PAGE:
Cornwall Child Abuse Inquiry Finally Begins
February 14, 2006
An inquiry started Monday in the eastern Ontario city of Cornwall to examine how authorities had investigated a purported ring of pedophiles over the decades.
Rumours in the town have existed since the late 1950s of a group of well-connected pedophiles operating in the city on the St. Lawrence River, about an hour's drive south of Ottawa.
"This has been going on for decades and nothing was ever done about it. And the hierarchy in our community allowed this to go on," said Steve Parisien, 47, who claims to have been abused as a child in the 1960s.
Participants allegedly included doctors, lawyers and Roman Catholic priests.
There have also been allegations of police cover-ups, death threats and suicide.
The scandal became public in 1992 when a former altar boy made allegations he'd been abused by two Catholic priests in the 1960s.
The Alexandria-Cornwall Roman Catholic Diocese paid the man $32,000. He stopped co-operation with police, and the investigation was dropped.
But a former police officer leaked information to the Children's Aid Society, which made it public. More victims came forward.
A years-long police investigation code-named Project Truth followed. Police laid 114 charges against 15 men in 1998.
However, only three cases made it to court, with one man pleading guilty in 2001. Two men committed suicide. The last case was stayed in October 2004.
Police said they found no evidence that a pedophile ring operated in Cornwall.
"There's a cloud hanging over this city, over this area, about what happened the last 20, 30, 40 years," said Peter Englemann, the commission's lead counsel.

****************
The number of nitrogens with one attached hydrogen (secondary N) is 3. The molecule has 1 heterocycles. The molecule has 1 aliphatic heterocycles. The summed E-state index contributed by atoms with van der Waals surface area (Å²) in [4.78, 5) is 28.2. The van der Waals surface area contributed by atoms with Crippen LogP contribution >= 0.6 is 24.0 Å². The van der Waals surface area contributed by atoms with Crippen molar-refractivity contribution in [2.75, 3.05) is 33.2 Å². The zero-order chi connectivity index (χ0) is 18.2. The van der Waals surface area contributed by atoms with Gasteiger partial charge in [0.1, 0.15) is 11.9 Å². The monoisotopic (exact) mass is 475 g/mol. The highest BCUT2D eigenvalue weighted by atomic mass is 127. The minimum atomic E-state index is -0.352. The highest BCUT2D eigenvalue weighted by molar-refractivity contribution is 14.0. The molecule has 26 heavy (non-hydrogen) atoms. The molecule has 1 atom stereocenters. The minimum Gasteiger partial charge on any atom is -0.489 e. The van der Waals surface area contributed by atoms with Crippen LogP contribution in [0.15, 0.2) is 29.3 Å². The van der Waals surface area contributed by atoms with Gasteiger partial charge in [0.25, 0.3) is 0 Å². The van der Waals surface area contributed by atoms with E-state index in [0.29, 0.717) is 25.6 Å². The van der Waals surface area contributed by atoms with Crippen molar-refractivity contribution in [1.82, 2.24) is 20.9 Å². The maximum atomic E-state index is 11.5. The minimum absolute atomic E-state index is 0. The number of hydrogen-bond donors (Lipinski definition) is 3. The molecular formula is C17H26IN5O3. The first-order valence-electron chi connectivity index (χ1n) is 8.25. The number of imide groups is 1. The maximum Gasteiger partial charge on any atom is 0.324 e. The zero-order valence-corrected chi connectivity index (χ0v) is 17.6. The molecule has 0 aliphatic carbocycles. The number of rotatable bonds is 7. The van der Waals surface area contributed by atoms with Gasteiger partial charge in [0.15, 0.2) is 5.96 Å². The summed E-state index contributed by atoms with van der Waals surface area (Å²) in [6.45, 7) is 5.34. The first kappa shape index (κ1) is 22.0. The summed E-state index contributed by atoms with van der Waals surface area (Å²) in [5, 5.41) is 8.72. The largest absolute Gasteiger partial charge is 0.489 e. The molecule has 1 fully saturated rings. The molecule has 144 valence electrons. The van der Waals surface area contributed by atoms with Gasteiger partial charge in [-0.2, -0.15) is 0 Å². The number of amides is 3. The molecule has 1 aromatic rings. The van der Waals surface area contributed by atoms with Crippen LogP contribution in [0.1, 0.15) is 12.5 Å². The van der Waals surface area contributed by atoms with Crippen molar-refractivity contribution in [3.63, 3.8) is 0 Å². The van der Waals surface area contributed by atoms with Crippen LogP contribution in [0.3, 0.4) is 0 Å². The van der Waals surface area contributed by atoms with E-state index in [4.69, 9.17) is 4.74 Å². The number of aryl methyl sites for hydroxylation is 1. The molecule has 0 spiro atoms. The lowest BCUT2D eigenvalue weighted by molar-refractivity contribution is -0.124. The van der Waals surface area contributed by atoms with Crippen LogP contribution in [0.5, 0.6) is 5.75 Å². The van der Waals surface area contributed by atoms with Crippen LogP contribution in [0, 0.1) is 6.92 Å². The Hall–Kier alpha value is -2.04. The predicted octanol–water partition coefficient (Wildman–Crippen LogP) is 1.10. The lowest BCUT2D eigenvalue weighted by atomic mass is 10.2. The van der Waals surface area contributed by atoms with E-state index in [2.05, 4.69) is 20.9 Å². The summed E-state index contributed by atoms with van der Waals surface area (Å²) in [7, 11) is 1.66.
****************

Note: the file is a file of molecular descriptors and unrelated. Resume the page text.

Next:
The inquiry, headed by Mr. Justice Norman Glaude, will try and lift that cloud, looking into both the accusations and how they were handled by the justice system.
The judge said the hearings will be a "lengthy and sometimes difficult process.
"It takes courage to come forward and to speak in a public venue about painful, past events .... The need for healing and closure exists, no matter what did or did not happen in Cornwall," he said.
Some lawyers like David Bennett say many victims are still afraid to come forward because of how Parisien and other victims were treated.
"People were abused by different institutions and when they went to report, they weren't believed and they were victimized again."
For the city, the inquiry comes at an awful time. A major employer is closing next month, wiping out 1,000 jobs in the process. Some feat that more negative headlines will make it harder to attract new business.
"It's almost like an illness," said Mayor Phil Poirier. However, "this inquiry is supposed to bring this to a head and hopefully, with time, bring closure," he said.
The hearings, to be held in an abandoned cotton mill, are expected to last a year.
If more victims come forward, it's possible there could be more criminal charges.
"Sometimes when people come forward and talk about child sexual abuse it gives others who may have experienced that courage or encouragement to come forward, so we may see new allegations," Engelmann said.
With a report from CTV's Roger Smith
Any original material on these pages is copyright © BishopAccountability.org 2004. Reproduce freely with attribution.